Energy Systems Catapult says Britain must further invest in low-carbon technology, land use, and lifestyle if it is to meet the government's 2050 climate target
It is possible for the UK to reach its 2050 net-zero goal through targeted innovation and scale-ups across key areas, according to a new report.
The analysis, compiled by government-funded research group Energy Systems Catapult (ESC), suggests Britain must further invest in low-carbon technology, land use and lifestyle if it is to meet the climate target set out by former prime minister Theresa May in June last year.
The report, Innovating to Net Zero modelled 100s of potential pathways for the UK to eradicate greenhouse gas emissions, through scaling up or down on technologies and behaviour changes to “understand the combinations, interactions and trade-offs of competing decarbonisation approaches”.
ESC’s insight and evidence lead, Scott Milne, said each potential pathway broadly uses a combination of two different approaches — a top-down technology-focused approach or a bottom-up behaviour-focused approach.
“But what stands out is — no matter which pathway the UK takes — innovation, investment and incentives across low-carbon technology, land use and lifestyle are essential to achieve net zero,” he added.
“And there are massive economic opportunities for the UK to lead the world in these areas.”
How innovation can help the UK reach its 2050 net-zero target
The report found that to meet the net-zero target, the UK will require “unprecedented innovation across the economy”.
It says this innovation will not only be required in new technologies, but in original ways of deploying existing technologies, updated business models, novel consumer offerings, new policy, regulation and market design.
While the challenge is potentially daunting, Catapult highlights the commercial opportunity for companies able to deliver the innovations required is “huge”.
The researcher claims its analysis will help identify those opportunities, and what may be needed to unlock them.
Why the UK should invest in low-carbon technologies to reach net zero by 2050
Carbon capture and storage (CCS) with bioenergy may need up to 170 million tonnes (Mt) of CO2 storage annually by 2050, according to the report.
This is necessary to capture industrial emissions and to offset lifestyle emissions from air travel and livestock.
It also says hydrogen may need to grow to produce the equivalent of up to 300 terawatt-hours (TWh) of electricity a year to supply industry, heat and heavy transport.
ESC recommends electricity generation will need to double to about 600TWh of supply for “huge increases in heating and transport”, potentially rising to three-times that if hydrogen uses electrolysis.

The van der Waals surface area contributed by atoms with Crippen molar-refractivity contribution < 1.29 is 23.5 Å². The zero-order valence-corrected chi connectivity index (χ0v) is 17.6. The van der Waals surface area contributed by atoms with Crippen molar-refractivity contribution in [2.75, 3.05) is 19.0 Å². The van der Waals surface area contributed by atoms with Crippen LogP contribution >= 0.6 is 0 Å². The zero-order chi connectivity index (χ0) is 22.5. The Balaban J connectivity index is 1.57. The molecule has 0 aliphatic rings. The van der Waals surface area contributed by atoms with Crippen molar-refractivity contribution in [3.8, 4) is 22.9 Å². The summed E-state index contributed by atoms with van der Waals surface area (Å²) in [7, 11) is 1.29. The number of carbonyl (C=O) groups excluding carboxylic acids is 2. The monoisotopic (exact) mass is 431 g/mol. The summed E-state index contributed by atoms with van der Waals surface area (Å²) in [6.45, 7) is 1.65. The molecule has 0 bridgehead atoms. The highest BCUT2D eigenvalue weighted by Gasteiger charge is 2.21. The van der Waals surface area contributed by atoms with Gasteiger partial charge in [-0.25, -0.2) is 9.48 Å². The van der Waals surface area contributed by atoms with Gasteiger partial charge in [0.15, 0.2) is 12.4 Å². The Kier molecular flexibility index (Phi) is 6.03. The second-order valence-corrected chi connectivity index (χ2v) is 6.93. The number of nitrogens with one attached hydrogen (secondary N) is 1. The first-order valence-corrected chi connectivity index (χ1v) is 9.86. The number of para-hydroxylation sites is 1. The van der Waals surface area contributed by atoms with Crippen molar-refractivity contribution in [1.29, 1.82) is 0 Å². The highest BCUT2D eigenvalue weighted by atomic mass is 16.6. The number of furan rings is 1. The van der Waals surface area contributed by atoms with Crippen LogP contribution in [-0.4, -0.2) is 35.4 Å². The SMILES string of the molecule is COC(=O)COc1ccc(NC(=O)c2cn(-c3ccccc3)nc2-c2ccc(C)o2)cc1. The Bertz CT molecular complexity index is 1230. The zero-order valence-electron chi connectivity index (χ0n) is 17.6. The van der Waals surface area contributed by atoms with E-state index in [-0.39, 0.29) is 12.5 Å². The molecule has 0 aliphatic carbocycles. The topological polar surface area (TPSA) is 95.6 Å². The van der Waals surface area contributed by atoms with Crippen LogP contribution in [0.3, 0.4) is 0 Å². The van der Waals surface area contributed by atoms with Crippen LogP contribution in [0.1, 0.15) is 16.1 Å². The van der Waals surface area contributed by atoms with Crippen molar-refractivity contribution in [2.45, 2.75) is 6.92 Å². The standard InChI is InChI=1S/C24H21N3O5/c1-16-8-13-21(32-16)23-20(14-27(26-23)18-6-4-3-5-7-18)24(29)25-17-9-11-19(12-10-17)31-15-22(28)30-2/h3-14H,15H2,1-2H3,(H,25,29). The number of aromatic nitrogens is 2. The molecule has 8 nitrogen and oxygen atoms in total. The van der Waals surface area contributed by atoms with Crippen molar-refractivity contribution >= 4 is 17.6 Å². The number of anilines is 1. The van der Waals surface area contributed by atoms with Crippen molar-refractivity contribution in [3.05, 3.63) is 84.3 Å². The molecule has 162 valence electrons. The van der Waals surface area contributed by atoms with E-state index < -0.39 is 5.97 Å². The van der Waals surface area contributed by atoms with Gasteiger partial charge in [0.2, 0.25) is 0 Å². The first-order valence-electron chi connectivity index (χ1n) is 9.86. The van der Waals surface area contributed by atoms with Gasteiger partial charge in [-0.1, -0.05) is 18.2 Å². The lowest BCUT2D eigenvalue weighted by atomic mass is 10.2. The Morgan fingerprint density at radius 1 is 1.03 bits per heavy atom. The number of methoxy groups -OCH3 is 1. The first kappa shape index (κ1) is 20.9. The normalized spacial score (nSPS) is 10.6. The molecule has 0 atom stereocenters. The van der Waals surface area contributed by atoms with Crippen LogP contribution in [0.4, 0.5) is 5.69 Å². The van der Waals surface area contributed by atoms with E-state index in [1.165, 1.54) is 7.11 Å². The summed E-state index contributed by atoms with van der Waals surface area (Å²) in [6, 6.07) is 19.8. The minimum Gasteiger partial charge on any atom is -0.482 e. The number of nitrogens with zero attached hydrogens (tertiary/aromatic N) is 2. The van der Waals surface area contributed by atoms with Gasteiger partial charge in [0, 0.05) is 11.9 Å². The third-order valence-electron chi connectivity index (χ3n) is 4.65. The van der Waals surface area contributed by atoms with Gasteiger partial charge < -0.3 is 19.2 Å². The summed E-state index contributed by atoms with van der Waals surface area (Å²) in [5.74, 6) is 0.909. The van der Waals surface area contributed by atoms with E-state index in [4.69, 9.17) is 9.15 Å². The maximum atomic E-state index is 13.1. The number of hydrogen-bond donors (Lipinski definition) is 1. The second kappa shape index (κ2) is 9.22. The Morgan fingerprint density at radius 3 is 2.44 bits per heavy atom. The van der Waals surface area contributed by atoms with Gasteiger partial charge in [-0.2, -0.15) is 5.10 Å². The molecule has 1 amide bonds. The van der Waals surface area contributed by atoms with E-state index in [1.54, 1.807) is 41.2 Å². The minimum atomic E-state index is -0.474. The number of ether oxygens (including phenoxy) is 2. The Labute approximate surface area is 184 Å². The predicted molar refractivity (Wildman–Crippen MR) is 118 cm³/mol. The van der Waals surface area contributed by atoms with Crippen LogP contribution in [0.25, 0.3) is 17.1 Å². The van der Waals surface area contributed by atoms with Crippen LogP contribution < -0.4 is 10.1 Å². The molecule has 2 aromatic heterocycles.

In a scenario where a high amount of renewables are on the system and nuclear is not maximised, the report states that for offshore and onshore wind, 90 gigawatts (GW) of capacity, generating 370TWh will be needed.
But it adds that in a lower renewables case, 50GW generating 212TWh will still be required.
As for solar, up to 80GW of capacity for 73TWh is needed, while advanced nuclear technologies may require as much as 30GW generating 230TWh in a high nuclear scenario — which could be likely as the UK is currently expanding its nuclear fleet.
The report found that for small modular nuclear, 7GW — or around 20 reactors at 300MW each — could be an option to support three-quarters of all district heat in cities.
It highlights major innovation and deployment in electric and heat storage technologies are needed, with timescales from seconds to seasons to manage extreme weather conditions.
The report’s recommendations for the UK to reach its net-zero target
The report laid out several recommendations for the UK to reach its net-zero target by 2050.
- Innovation support for technologies — nuclear, CCS and hydrogen — direct support for innovation and early deployments, such as industrial clusters for CCS, funding mechanisms for CO2 transport and storage infrastructure, and support for advanced and modular nuclear and floating offshore wind.
- Economic incentives to go low carbon — balanced, economy-wide framework of market, pricing and regulatory interventions — such as new carbon standards for buildings to promote adoption of low or zero-carbon heating and potentially road transport, and new incentives for climate-friendly land-use choices.
- Local Area Energy Planning — rolled out to identify the unique low-carbon solutions, infrastructure and investment needs in different local areas to shape decision making.
- Reform of power markets — to improve efficiency and unlock flexibility and distributed low-carbon technologies, including matching user needs and local system circumstances.